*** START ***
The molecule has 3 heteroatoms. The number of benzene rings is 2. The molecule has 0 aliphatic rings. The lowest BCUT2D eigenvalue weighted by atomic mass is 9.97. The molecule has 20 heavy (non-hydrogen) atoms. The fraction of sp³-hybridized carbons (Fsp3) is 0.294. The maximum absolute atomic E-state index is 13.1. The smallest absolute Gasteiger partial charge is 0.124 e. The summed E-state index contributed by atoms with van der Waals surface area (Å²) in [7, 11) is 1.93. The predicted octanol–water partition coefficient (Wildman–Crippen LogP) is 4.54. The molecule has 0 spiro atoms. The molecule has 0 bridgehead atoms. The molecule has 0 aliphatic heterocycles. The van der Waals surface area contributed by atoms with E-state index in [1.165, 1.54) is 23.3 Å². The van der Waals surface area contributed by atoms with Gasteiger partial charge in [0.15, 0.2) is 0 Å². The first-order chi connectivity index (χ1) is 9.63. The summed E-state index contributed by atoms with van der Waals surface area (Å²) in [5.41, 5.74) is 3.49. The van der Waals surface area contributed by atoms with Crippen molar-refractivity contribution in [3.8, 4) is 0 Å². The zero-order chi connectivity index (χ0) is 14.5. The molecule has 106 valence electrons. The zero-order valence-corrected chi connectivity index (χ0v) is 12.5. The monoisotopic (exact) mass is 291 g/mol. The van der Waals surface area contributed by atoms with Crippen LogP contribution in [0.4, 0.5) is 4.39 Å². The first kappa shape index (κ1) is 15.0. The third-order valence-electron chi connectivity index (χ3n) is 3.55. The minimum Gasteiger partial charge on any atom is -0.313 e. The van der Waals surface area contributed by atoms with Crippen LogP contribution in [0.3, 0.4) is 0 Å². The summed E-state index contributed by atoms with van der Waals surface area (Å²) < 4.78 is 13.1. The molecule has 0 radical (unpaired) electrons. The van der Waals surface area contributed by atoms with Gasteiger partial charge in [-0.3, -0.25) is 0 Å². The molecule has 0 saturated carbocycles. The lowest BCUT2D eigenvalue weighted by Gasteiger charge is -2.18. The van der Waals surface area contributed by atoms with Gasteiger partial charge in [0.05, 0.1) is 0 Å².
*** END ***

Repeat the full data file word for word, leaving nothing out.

The molecule has 3 heteroatoms. The number of benzene rings is 2. The molecule has 0 aliphatic rings. The lowest BCUT2D eigenvalue weighted by atomic mass is 9.97. The molecule has 20 heavy (non-hydrogen) atoms. The fraction of sp³-hybridized carbons (Fsp3) is 0.294. The maximum absolute atomic E-state index is 13.1. The smallest absolute Gasteiger partial charge is 0.124 e. The summed E-state index contributed by atoms with van der Waals surface area (Å²) in [7, 11) is 1.93. The predicted octanol–water partition coefficient (Wildman–Crippen LogP) is 4.54. The molecule has 0 spiro atoms. The molecule has 0 bridgehead atoms. The molecule has 0 aliphatic heterocycles. The van der Waals surface area contributed by atoms with E-state index in [1.165, 1.54) is 23.3 Å². The van der Waals surface area contributed by atoms with Gasteiger partial charge in [0.15, 0.2) is 0 Å². The first-order chi connectivity index (χ1) is 9.63. The summed E-state index contributed by atoms with van der Waals surface area (Å²) in [5.41, 5.74) is 3.49. The van der Waals surface area contributed by atoms with Crippen molar-refractivity contribution in [3.8, 4) is 0 Å². The zero-order chi connectivity index (χ0) is 14.5. The molecule has 106 valence electrons. The zero-order valence-corrected chi connectivity index (χ0v) is 12.5. The monoisotopic (exact) mass is 291 g/mol. The van der Waals surface area contributed by atoms with Crippen LogP contribution in [0.4, 0.5) is 4.39 Å². The first kappa shape index (κ1) is 15.0. The third-order valence-electron chi connectivity index (χ3n) is 3.55. The minimum Gasteiger partial charge on any atom is -0.313 e. The van der Waals surface area contributed by atoms with Crippen LogP contribution in [0.3, 0.4) is 0 Å². The summed E-state index contributed by atoms with van der Waals surface area (Å²) < 4.78 is 13.1. The molecule has 0 radical (unpaired) electrons. The van der Waals surface area contributed by atoms with Gasteiger partial charge in [-0.3, -0.25) is 0 Å². The molecule has 0 saturated carbocycles. The lowest BCUT2D eigenvalue weighted by Gasteiger charge is -2.18. The van der Waals surface area contributed by atoms with Gasteiger partial charge in [0.05, 0.1) is 0 Å².